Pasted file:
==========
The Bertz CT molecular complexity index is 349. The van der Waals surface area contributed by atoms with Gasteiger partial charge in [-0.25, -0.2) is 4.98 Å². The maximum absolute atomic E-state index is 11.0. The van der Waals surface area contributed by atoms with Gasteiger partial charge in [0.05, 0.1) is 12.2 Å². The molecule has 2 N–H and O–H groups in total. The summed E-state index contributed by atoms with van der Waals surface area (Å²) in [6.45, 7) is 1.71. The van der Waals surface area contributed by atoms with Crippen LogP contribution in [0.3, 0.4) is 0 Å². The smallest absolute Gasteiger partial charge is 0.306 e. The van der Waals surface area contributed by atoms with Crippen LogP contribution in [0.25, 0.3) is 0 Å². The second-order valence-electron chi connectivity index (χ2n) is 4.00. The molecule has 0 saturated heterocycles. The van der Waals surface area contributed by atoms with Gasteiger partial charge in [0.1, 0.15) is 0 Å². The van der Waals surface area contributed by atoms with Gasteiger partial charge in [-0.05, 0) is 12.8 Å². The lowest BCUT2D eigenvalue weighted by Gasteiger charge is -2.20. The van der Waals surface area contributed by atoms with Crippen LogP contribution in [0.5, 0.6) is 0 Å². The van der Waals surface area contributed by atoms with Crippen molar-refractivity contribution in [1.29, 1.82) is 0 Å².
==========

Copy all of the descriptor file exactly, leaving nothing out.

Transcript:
The Bertz CT molecular complexity index is 349. The van der Waals surface area contributed by atoms with Gasteiger partial charge in [-0.25, -0.2) is 4.98 Å². The maximum absolute atomic E-state index is 11.0. The van der Waals surface area contributed by atoms with Gasteiger partial charge in [0.05, 0.1) is 12.2 Å². The molecule has 2 N–H and O–H groups in total. The summed E-state index contributed by atoms with van der Waals surface area (Å²) in [6.45, 7) is 1.71. The van der Waals surface area contributed by atoms with Crippen LogP contribution in [0.3, 0.4) is 0 Å². The smallest absolute Gasteiger partial charge is 0.306 e. The van der Waals surface area contributed by atoms with Crippen LogP contribution in [0.25, 0.3) is 0 Å². The second-order valence-electron chi connectivity index (χ2n) is 4.00. The molecule has 0 saturated heterocycles. The van der Waals surface area contributed by atoms with Gasteiger partial charge in [0.1, 0.15) is 0 Å². The van der Waals surface area contributed by atoms with Gasteiger partial charge in [-0.05, 0) is 12.8 Å². The lowest BCUT2D eigenvalue weighted by Gasteiger charge is -2.20. The van der Waals surface area contributed by atoms with Crippen LogP contribution in [0.5, 0.6) is 0 Å². The van der Waals surface area contributed by atoms with Crippen molar-refractivity contribution in [1.29, 1.82) is 0 Å².